The fourth assumption that governs the reading of this letter is that the recipients, the members of the artisan community, are all male. Members of the professional guild would most likely be men. Women were not allowed. Paul's words are written from a male point of view. If women were present in this congregation, they were there only to provide domestic service, not as legitimate artisans with full membership in the workshop or church. Based on this assumption, the common reference to the recipients as “brothers” is understood; the masculine focus on sexual ethics can be fully interpreted in 4:1–9; and the consistent use of male pronouns is accepted. Women are not mentioned in this letter. While women may have been present in the community, they are bystanders, only looking into the life and community of the Thessalonian believers as outsiders. The interpretative challenge, not unlike that found in other places in the biblical canon and in the liturgy of the church, is to expand this androcentric point of view to a universal application that transcends gender and time.


Paul's ancient images concerning the end of time have echoes in detailed descriptions found in the footnotes of the nineteenth-century Scofield Reference Bible and in heart-felt gospel songs placed in hymnals of mainline denominations in the early twentieth century, familiar songs such as: “When the Roll is Called Up Yonder,” “In the Sweet By and By,” and “The Meeting in the Air.” The images of archangels, trumpets, and airborne meetings have fascinated a large portion of the Christian population. Assurances that Christ would come again with signs and wonders brought comfort to those suffering in social and economic poverty. Images of Christ's return became a threat when groups like Heaven's Gate or Jonestown used them to instill a fear of the future.

One current cultural understanding of this book is presented by the popular writers Tim LaHaye and Jerry B. Jenkins, authors of the successful literary and cinematic series Left Behind. Paul's writings become the bulk of the dialogue when the character Pastor Billings describes what will take place at the Rapture of the church, when “the Christians who have already died and those that are still living receive their immortal bodies” (LaHaye and Jenkins, Left Behind: A Novel of the Earth's Last Days, Carol Stream, Ill., 1995, p. 210). A groundswell of interest in the study of the end times has spawned tedious charts, elaborate theories, and much anxiety regarding when the world might end as we know it, and Paul's letter to the Thessalonians is often at the heart of the debate.

The eschatological focus of this book cannot be denied. That Paul is dealing with members of the community who are concerned about the death of their loved ones cannot be ignored (1 Thess 4:13–14). The dominance of eschatological thought, however, has almost overshadowed any other possible interpretations. Attention needs to be given to the fact that Paul is also writing to refocus end-time predictions and provide assurances of Christ's presence to anxious first-century believers. Careful reading of 1 Thessalonians uncovers a balance between the reality of the end and the reality of the present. The Thessalonians are admonished not only to be concerned about what comes last but also to be mindful of that which is lasting.



  • Ascough, Richard S, “The Thessalonian Christian Community as a Professional Voluntary Association.” Journal of Biblical Literature, 119, 2 (Summer 2000): 311–328.
  • Beale, G. K. 1–2 Thessalonians. Intervarsity Press New Testament Commentary. Downer's Grove, Ill.: Intervarsity Press, 2003.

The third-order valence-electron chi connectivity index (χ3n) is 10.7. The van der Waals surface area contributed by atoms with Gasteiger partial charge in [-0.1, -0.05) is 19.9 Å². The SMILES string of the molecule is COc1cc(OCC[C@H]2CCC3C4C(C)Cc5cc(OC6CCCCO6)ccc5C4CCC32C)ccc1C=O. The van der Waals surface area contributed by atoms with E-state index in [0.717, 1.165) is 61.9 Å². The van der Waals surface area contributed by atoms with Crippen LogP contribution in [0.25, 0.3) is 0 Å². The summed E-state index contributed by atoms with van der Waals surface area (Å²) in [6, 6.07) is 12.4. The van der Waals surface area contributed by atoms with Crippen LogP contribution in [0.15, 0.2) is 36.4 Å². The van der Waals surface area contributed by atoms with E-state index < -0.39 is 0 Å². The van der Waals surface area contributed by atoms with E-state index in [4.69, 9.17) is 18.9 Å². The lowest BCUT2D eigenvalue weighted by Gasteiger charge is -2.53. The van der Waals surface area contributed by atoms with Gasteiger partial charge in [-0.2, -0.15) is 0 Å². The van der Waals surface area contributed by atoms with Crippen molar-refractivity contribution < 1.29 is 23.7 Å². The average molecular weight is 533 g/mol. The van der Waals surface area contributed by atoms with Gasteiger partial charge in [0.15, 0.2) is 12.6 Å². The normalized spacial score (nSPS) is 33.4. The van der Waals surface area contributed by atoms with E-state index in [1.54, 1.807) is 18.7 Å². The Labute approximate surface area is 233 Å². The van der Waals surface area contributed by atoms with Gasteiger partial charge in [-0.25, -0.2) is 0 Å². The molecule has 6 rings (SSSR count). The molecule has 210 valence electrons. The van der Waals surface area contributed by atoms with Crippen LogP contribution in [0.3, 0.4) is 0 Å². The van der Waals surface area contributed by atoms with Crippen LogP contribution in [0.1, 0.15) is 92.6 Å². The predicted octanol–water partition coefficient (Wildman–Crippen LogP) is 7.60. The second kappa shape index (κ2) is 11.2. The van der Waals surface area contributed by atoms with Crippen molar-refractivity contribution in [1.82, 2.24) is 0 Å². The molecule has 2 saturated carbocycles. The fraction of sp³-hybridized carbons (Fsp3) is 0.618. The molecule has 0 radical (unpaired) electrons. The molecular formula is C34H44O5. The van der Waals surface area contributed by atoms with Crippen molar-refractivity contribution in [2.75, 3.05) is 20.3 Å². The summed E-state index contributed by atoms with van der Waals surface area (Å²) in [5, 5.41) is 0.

• Beker, J. C. Paul the Apostle: The Triumph of God in Life and Thought. Philadelphia: Fortress, 1980.
  • Bridges, Linda McKinnish. “First Thessalonians.” In Mercer Commentary on the Bible. Eds. Watson E. Mills and Richard F. Wilson. Macon, Ga.: Mercer University Press, 1995, pp. 1241–46.
  • Bridges, Linda McKinnish. 1 & 2 Thessalonians. Smyth & Helwys Bible Commentary, Vol. 26b. Macon, Ga.: Smyth & Helwys, 2008.
  • Bridges, Linda McKinnish. “Terms of Endearment: Paul's Words of Comfort in First Thessalonians.” Review and Expositor 96, 2 (Spring 1999): 211–232.
  • Donfried, Karl P and Johannes Butler, eds. The Thessalonians Debate: Methodological Discord or Methodological Synthesis. Grand Rapids, Mich.: Wm. B. Eerdmans, 2000.
  • Fatum, Lone. “I Thessalonians” In Searching the Scriptures: A Feminist Commentary. Volume 2. Ed. Elizabeth Schüssler Fiorenza. New York: Crossroads, 1994, pp. 250–262.
  • Gaventa, Beverly. “First and Second Thessalonians.” Interpretation: A Bible Commentary for Teaching and Preaching. Louisville, Ky.: John Knox Press, 1998.
  • Greene, Gene. The Letters to the Thessalonians. The Pillar New Testament Commentary. Grand Rapids, Mich.: Wm. B. Erdmans, 2002.
  • Jewett, Robert. The Thessalonian Correspondence: Pauline Rhetoric and Millenarian Piety. Philadelphia: Fortress, 1986.
  • Käsemann, Ernst. “Die Anfange christlicher Theologie.” Zeitschrift fur Theologie und Kirche 57 (1960): 162–185.
  • Käsemann, Ernst. “Zum Thema der urchristlicher Theologie,” Zeitschrift fur Theologie und Kirche 59 (1962): 267–284.
  • Koester, H. “From Paul's Eschatology to the Apocalyptic Schemata of 2 Thessalonians.” In The Thessalonian Correspondence, edited by Raymond E. Collins. Leuven, Belgium: Leuven University Press, 1990.
  • Koester, H. “Imperial Theology and Paul's Eschatology in 1 Thessalonians.” In Paul and Empire: Religion and Power in Roman Imperial Society, edited by Richard A Horsley, 158–166. Harrisonburg, Pa.: Trinity Press International, 1979.
  • Koester, H., and James M. Robinson. Trajectories Through Early Christianity. Philadelphia: Fortress, 1982.
  • Malherbe, A. J. “Gentle as a Nurse: The Cynic Background of 1 Thessalonians 2:7.” Novum Testamentum 12 (1970): 203–217.
  • Malherbe, A. J. The Letter to the Thessalonians. Anchor Bible Commentary. New York: Doubleday, 2000.
  • Malherbe, Abraham. Paul and the Thessalonians: The Philosophic Tradition of Pastoral Care. Philadephia: Fortress, 1987.
  • Nichol, C. From Hope to Despair in Thessalonica: Situating 1 and 2 Thessalonians. Cambridge, U.K.: Cambridge University Press, 2004.
  • Richard, E. “Contemporary Research in 1 (&2) Thessalonians.” Biblical Theology Bulletin 20 (Fall 1990): 107–115.

Linda McKinnish Bridges